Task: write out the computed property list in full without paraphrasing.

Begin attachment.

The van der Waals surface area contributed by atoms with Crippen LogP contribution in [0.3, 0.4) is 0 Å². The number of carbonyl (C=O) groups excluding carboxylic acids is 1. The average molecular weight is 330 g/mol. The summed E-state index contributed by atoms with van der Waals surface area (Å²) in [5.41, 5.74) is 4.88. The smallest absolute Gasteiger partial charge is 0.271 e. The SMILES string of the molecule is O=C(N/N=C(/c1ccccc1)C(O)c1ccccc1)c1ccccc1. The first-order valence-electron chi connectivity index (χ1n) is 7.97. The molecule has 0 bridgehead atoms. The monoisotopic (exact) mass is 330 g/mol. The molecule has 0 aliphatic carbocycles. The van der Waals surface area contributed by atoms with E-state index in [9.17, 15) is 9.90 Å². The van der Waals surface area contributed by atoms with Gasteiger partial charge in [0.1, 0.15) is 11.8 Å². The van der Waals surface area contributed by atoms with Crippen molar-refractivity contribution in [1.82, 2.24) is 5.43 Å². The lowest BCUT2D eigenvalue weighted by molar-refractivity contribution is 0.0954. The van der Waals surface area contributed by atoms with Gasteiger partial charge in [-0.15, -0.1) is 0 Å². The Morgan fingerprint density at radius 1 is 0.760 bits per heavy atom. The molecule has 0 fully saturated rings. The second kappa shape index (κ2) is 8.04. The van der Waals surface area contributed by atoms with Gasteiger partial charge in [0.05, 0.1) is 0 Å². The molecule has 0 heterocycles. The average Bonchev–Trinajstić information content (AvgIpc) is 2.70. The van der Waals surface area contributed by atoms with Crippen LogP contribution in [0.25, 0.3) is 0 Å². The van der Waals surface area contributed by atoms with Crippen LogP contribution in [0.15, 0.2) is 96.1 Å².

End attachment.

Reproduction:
The van der Waals surface area contributed by atoms with Crippen LogP contribution in [0.3, 0.4) is 0 Å². The number of carbonyl (C=O) groups excluding carboxylic acids is 1. The average molecular weight is 330 g/mol. The summed E-state index contributed by atoms with van der Waals surface area (Å²) in [5.41, 5.74) is 4.88. The smallest absolute Gasteiger partial charge is 0.271 e. The SMILES string of the molecule is O=C(N/N=C(/c1ccccc1)C(O)c1ccccc1)c1ccccc1. The first-order valence-electron chi connectivity index (χ1n) is 7.97. The molecule has 0 bridgehead atoms. The monoisotopic (exact) mass is 330 g/mol. The molecule has 0 aliphatic carbocycles. The van der Waals surface area contributed by atoms with E-state index in [9.17, 15) is 9.90 Å². The van der Waals surface area contributed by atoms with Gasteiger partial charge in [0.1, 0.15) is 11.8 Å². The van der Waals surface area contributed by atoms with Crippen molar-refractivity contribution in [1.82, 2.24) is 5.43 Å². The lowest BCUT2D eigenvalue weighted by molar-refractivity contribution is 0.0954. The van der Waals surface area contributed by atoms with Gasteiger partial charge in [-0.15, -0.1) is 0 Å². The Morgan fingerprint density at radius 1 is 0.760 bits per heavy atom. The molecule has 0 fully saturated rings. The second kappa shape index (κ2) is 8.04. The van der Waals surface area contributed by atoms with Gasteiger partial charge in [0.05, 0.1) is 0 Å². The molecule has 0 heterocycles. The average Bonchev–Trinajstić information content (AvgIpc) is 2.70. The van der Waals surface area contributed by atoms with Crippen LogP contribution in [0.25, 0.3) is 0 Å². The van der Waals surface area contributed by atoms with Crippen LogP contribution in [0.15, 0.2) is 96.1 Å².